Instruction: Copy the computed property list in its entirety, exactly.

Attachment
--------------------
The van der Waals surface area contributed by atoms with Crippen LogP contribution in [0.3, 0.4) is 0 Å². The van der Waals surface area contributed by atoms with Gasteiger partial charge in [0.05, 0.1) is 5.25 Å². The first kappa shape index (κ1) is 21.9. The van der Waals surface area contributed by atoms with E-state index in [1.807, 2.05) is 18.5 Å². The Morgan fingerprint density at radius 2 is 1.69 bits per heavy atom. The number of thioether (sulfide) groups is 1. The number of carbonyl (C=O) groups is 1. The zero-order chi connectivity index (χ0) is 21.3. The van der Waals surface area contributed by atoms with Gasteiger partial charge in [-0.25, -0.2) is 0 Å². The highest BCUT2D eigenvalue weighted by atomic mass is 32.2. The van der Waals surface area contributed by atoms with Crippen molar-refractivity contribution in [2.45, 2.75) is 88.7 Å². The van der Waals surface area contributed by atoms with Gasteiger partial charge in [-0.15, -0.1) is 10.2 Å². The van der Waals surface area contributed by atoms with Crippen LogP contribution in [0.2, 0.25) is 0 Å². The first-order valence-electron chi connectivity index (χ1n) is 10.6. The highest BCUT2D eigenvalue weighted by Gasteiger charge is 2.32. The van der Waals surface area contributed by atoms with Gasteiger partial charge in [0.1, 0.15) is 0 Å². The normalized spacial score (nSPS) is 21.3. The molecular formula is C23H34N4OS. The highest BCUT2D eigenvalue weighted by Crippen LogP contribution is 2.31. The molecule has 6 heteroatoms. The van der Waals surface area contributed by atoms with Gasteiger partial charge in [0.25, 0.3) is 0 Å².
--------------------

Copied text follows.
The van der Waals surface area contributed by atoms with Crippen LogP contribution in [0.3, 0.4) is 0 Å². The van der Waals surface area contributed by atoms with Gasteiger partial charge in [0.05, 0.1) is 5.25 Å². The first kappa shape index (κ1) is 21.9. The van der Waals surface area contributed by atoms with E-state index in [1.807, 2.05) is 18.5 Å². The Morgan fingerprint density at radius 2 is 1.69 bits per heavy atom. The number of thioether (sulfide) groups is 1. The number of carbonyl (C=O) groups is 1. The zero-order chi connectivity index (χ0) is 21.3. The van der Waals surface area contributed by atoms with Gasteiger partial charge in [-0.25, -0.2) is 0 Å². The highest BCUT2D eigenvalue weighted by atomic mass is 32.2. The van der Waals surface area contributed by atoms with Crippen molar-refractivity contribution in [2.45, 2.75) is 88.7 Å². The van der Waals surface area contributed by atoms with Gasteiger partial charge in [-0.15, -0.1) is 10.2 Å². The van der Waals surface area contributed by atoms with Crippen LogP contribution in [0.2, 0.25) is 0 Å². The first-order valence-electron chi connectivity index (χ1n) is 10.6. The highest BCUT2D eigenvalue weighted by Gasteiger charge is 2.32. The van der Waals surface area contributed by atoms with Gasteiger partial charge in [0.1, 0.15) is 0 Å². The normalized spacial score (nSPS) is 21.3. The molecular formula is C23H34N4OS. The highest BCUT2D eigenvalue weighted by Crippen LogP contribution is 2.31. The molecule has 6 heteroatoms. The van der Waals surface area contributed by atoms with Gasteiger partial charge in [0.25, 0.3) is 0 Å².